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Cytoplasmic Ca(2+) is an universal intracellular messenger that activates cellular responses over a broad temporal range, from neurotransmitter release to cell growth and proliferation. Inherent to the use of the multifarious Ca(2+) signal is the question of specificity: how can some Ca(2+)-dependent responses be activated in a cell and not others? A rise in cytoplasmic Ca(2+) can evoke a response either by binding directly to the target (as occurs with certain Ca(2+)-activated K(+) and Cl(-) channels, for example) or through recruitment of intermediary proteins, such as calmodulin and troponin C. A substantial body of evidence has now established that Ca(2+)-binding proteins differ both in their affinities for Ca(2+) and in their on- and off-rates for Ca(2+) binding/unbinding. Furthermore, different Ca(2+)-binding proteins often occupy distinct locations within the cell. Therefore, the size, kinetics and spatial profile of a cytoplasmic Ca(2+) signal are all important in determining which Ca(2+)-dependent response will be activated, when and for how long.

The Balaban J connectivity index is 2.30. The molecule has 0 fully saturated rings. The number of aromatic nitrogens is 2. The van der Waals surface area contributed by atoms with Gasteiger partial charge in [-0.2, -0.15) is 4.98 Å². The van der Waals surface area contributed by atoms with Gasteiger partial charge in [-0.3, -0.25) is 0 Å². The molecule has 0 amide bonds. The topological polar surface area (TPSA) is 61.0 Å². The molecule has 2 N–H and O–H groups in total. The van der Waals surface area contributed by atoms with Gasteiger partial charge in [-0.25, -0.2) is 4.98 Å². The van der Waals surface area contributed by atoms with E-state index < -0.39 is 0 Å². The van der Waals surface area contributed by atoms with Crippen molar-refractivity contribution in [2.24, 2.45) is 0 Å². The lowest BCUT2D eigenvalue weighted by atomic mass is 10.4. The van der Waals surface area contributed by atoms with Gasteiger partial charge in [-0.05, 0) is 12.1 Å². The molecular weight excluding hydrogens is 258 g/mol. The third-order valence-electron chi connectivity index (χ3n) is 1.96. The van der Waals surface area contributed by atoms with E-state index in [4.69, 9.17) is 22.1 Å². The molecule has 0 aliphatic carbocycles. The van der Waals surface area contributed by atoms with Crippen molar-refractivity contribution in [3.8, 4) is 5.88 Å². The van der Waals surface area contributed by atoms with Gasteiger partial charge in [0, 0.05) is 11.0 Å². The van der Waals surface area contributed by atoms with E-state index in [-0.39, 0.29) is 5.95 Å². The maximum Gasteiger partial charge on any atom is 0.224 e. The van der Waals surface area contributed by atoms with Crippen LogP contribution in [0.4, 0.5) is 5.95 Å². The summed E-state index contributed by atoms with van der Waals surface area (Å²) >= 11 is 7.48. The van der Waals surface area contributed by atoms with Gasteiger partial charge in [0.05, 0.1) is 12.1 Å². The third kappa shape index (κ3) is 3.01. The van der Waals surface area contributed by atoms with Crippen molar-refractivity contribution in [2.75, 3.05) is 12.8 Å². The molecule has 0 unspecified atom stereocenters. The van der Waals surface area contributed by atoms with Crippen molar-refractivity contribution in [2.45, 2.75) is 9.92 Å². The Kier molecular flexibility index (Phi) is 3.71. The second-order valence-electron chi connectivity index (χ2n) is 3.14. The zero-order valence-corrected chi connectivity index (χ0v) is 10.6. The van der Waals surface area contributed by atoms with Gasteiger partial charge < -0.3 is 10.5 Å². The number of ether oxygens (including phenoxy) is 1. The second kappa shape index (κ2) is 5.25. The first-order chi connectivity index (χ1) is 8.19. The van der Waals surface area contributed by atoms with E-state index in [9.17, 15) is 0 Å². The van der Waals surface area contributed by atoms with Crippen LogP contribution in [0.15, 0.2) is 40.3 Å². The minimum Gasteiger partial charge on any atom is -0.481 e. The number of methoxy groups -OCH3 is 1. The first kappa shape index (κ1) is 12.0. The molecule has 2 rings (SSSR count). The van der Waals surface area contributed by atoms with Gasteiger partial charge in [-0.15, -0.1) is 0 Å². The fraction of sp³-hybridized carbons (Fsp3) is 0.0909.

Original publication




Journal article


Channels (Austin)

Publication Date





374 - 378


NFAT, calcium signaling, gene expression, store-operated channels, transcription factor, Animals, Calcium Channels, Calcium Signaling, Cell Adhesion Molecules, Gene Expression Regulation, Humans, Membrane Proteins, Neoplasm Proteins, ORAI1 Protein, Stromal Interaction Molecule 1, Stromal Interaction Molecule 2